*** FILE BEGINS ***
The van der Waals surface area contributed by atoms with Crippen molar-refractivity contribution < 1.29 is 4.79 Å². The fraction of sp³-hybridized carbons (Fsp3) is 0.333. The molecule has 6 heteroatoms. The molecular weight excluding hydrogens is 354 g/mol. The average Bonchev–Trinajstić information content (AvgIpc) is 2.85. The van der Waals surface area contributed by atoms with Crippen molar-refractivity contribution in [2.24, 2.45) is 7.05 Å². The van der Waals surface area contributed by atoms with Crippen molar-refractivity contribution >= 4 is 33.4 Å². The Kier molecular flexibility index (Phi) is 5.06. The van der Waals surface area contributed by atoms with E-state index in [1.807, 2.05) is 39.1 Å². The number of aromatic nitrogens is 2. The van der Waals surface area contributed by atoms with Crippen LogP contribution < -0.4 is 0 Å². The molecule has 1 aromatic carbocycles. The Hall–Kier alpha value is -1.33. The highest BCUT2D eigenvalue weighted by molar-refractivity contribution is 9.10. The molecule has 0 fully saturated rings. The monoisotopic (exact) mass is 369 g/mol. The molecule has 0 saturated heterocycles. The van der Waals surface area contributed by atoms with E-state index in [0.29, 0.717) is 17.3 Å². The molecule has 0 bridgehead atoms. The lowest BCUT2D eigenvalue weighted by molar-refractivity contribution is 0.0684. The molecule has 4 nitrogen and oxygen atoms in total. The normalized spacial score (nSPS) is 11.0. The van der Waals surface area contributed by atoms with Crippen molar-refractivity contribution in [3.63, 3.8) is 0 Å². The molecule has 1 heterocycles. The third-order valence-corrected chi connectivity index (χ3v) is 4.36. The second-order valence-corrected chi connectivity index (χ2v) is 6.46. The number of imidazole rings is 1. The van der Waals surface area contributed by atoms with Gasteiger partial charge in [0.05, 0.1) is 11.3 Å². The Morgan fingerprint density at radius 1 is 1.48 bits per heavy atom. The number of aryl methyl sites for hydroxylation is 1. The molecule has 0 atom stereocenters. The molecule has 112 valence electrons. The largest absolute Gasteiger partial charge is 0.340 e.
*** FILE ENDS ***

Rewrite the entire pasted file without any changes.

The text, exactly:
The van der Waals surface area contributed by atoms with Crippen molar-refractivity contribution < 1.29 is 4.79 Å². The fraction of sp³-hybridized carbons (Fsp3) is 0.333. The molecule has 6 heteroatoms. The molecular weight excluding hydrogens is 354 g/mol. The average Bonchev–Trinajstić information content (AvgIpc) is 2.85. The van der Waals surface area contributed by atoms with Crippen molar-refractivity contribution in [2.24, 2.45) is 7.05 Å². The van der Waals surface area contributed by atoms with Crippen molar-refractivity contribution >= 4 is 33.4 Å². The Kier molecular flexibility index (Phi) is 5.06. The van der Waals surface area contributed by atoms with E-state index in [1.807, 2.05) is 39.1 Å². The number of aromatic nitrogens is 2. The van der Waals surface area contributed by atoms with Crippen LogP contribution < -0.4 is 0 Å². The molecule has 1 aromatic carbocycles. The Hall–Kier alpha value is -1.33. The highest BCUT2D eigenvalue weighted by molar-refractivity contribution is 9.10. The molecule has 0 fully saturated rings. The monoisotopic (exact) mass is 369 g/mol. The molecule has 0 saturated heterocycles. The van der Waals surface area contributed by atoms with E-state index in [0.29, 0.717) is 17.3 Å². The molecule has 0 bridgehead atoms. The lowest BCUT2D eigenvalue weighted by molar-refractivity contribution is 0.0684. The molecule has 4 nitrogen and oxygen atoms in total. The normalized spacial score (nSPS) is 11.0. The van der Waals surface area contributed by atoms with Crippen molar-refractivity contribution in [3.63, 3.8) is 0 Å². The molecule has 1 heterocycles. The third-order valence-corrected chi connectivity index (χ3v) is 4.36. The second-order valence-corrected chi connectivity index (χ2v) is 6.46. The number of imidazole rings is 1. The van der Waals surface area contributed by atoms with Gasteiger partial charge in [0.05, 0.1) is 11.3 Å². The Morgan fingerprint density at radius 1 is 1.48 bits per heavy atom. The number of aryl methyl sites for hydroxylation is 1. The molecule has 0 atom stereocenters. The molecule has 112 valence electrons. The largest absolute Gasteiger partial charge is 0.340 e.